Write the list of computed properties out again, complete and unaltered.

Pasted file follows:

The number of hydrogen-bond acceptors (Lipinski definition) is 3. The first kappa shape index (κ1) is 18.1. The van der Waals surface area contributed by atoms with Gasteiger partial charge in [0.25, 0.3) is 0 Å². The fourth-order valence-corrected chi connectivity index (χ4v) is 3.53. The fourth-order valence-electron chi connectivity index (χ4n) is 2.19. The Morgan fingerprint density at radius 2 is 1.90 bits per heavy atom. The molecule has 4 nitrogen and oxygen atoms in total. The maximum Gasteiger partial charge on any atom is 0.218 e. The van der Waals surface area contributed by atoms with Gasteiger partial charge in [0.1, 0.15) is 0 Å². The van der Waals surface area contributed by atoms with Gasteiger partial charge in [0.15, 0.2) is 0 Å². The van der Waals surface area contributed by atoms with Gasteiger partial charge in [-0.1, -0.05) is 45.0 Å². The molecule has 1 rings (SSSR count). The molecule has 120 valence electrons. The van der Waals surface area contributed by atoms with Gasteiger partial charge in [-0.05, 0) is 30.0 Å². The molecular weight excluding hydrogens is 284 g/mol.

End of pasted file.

The number of hydrogen-bond acceptors (Lipinski definition) is 3. The first kappa shape index (κ1) is 18.1. The van der Waals surface area contributed by atoms with Gasteiger partial charge in [0.25, 0.3) is 0 Å². The fourth-order valence-corrected chi connectivity index (χ4v) is 3.53. The fourth-order valence-electron chi connectivity index (χ4n) is 2.19. The Morgan fingerprint density at radius 2 is 1.90 bits per heavy atom. The molecule has 4 nitrogen and oxygen atoms in total. The maximum Gasteiger partial charge on any atom is 0.218 e. The van der Waals surface area contributed by atoms with Gasteiger partial charge in [0.1, 0.15) is 0 Å². The van der Waals surface area contributed by atoms with Gasteiger partial charge in [0.15, 0.2) is 0 Å². The van der Waals surface area contributed by atoms with Gasteiger partial charge in [-0.1, -0.05) is 45.0 Å². The molecule has 1 rings (SSSR count). The molecule has 120 valence electrons. The van der Waals surface area contributed by atoms with Gasteiger partial charge in [-0.05, 0) is 30.0 Å². The molecular weight excluding hydrogens is 284 g/mol.